The Head of Household competition is held at the beginning of each week and is most often occurred during the live eviction episode.[98] Most often, the first Head of Household competition will require HouseGuests to participate either in pairs or in teams.[99] While the fourth, fifth and eighth seasons had the HouseGuests competing in pairs,[100] seasons 6, 7, 11, 12, 14, 15 and 16 all saw HouseGuests participated as group.[101][102] The live Head of Household competitions are typically question-based, and will see HouseGuests eliminated in each round.[103] Competitions such as "Majority Rules" have been used numerous times, with the game being played in the fourth, fifth, sixth, eighth, 10th and 12th seasons;[104][105] a variation of the competition was used in the seventh season.[106] Some competitions will attempt to cause drama in the house, such as the "En Garde" Head of Household competition, in which the winner of each round selected the next two to face off against one another.[107] This competition was later used in the 10th through 16th seasons.[108][109] Various competitions throughout the season will be endurance, requiring HouseGuests to be the last one remaining in the competition.[110] Endurance competitions are often held after game changing announcements, such as when a previously evicted HouseGuest returns.[111] Various endurance competitions may have punished or rewarded contestants who either fall off first or last.[112] Skill-based competitions also appear frequently throughout the season, some of which may last for numerous hours.[113] Skill competitions, such as the 13th season's "Big Brother Open", are finished during the live eviction broadcast.[114] The final Head of Household competition of each season features three rounds; the first is endurance-based, the second is skill-based (often with a memory component), and the final is question-based.[115] The record for most Head of Household competitions won in a single season is four (4), which were held by Drew Daniel, Janelle Pierzina, Hayden Moss, Rachel Reilly, Ian Terry, Aaryn Gries, Caleb Reynolds, Vanessa Rousso, Steve Moses and Jackson Michie in terms of reigns. Frankie Grande won HOH five times in the 16th season; however, he was dethroned twice due to the dual HoH twist that was in play during his season and his third reign was rewound due to the rewind button twist, leaving him with just two full reigns as HoH. Ian Terry and Jackson Michie share the record for most consecutive Head of Household wins, with four (both winning at the Final 9, 7, 5 and 3 rounds).[116] One of the Head of Household's duties is to nominate two HouseGuests for eviction, or in the case of Final three, to evict. Victoria Rafaeli from the 16th season holds the record for most times being nominated with ten.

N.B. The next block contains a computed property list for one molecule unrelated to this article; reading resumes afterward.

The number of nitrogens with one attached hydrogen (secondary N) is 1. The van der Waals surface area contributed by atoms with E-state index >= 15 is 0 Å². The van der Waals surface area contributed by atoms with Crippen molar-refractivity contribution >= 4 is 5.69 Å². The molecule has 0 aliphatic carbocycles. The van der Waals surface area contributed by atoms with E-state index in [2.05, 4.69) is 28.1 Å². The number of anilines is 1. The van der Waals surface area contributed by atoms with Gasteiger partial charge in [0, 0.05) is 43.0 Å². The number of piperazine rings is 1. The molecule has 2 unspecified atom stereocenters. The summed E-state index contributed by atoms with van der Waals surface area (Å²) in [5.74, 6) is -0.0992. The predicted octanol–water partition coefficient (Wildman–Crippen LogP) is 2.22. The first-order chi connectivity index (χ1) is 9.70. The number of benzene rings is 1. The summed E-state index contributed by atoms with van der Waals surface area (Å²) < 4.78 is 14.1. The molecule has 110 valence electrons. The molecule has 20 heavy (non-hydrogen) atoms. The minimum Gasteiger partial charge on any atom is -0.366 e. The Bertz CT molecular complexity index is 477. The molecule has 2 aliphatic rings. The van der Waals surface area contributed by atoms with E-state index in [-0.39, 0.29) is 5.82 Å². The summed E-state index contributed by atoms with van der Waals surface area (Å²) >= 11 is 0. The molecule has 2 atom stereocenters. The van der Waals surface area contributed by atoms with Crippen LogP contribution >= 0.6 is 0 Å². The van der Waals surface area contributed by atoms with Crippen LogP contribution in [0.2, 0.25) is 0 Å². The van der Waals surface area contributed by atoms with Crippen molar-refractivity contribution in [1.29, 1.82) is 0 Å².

Power of Veto (PoV)[edit]

The Power of Veto symbol, used since its creation

The Power of Veto is a power first introduced in Big Brother 3.[117] During its first season, it did not allow a nominated HouseGuest to use it on themselves.[118] The final Power of Veto that season was the Golden Power of Veto and allowed a nominated HouseGuest to remove themselves from the block.[119] Following this, the Golden Power of Veto was used in all subsequent seasons.[120][121] The Diamond Power of Veto, used in Big Brother 12, allowed one HouseGuest to remove themselves from the block.[122] as well as choose the replacement nominee only moments before the live eviction.[123] Power of Veto competitions differ drastically from the Head of Household competition, with PoV competitions being more skill-based in nature.[124] Competitions such as the "Pop Goes the Veto!" competition, which required HouseGuests to find letter tiles and spell the longest word, have been used in numerous consecutive seasons.[125][126] Competitions such as the "Big Brother Boardwalk" competition see HouseGuests attempting to guess how much of an item there is; this is one of various competitions that do not require HouseGuests to compete in a physical-based competition.[127][128] The "How Bad Do You Want It?" Power of Veto competition, first introduced in the seventh season, saw HouseGuests taking punishments in exchange for advancing in the competition.[129] Variations of this competition have been used in numerous subsequent seasons.[130] HouseGuests Janelle Pierzina (S7), Daniele Donato (S8), Paul Abrahamian (S19), and Kaycee Clark (S20) currently hold the record for most Power of Veto wins in a single season, with five wins each.[131] HouseGuests James Zinkand, Frank Eudy, Shane Meaney and Kaycee Clark all hold the record for most consecutive Power of Veto wins, with three each.

Food and luxury[edit]

Food and luxury competitions have been a part of the series since it first premiered. In early seasons, the losers of the food competition would be placed on a peanut butter and jelly diet and would not be permitted to eat any other foods.[132]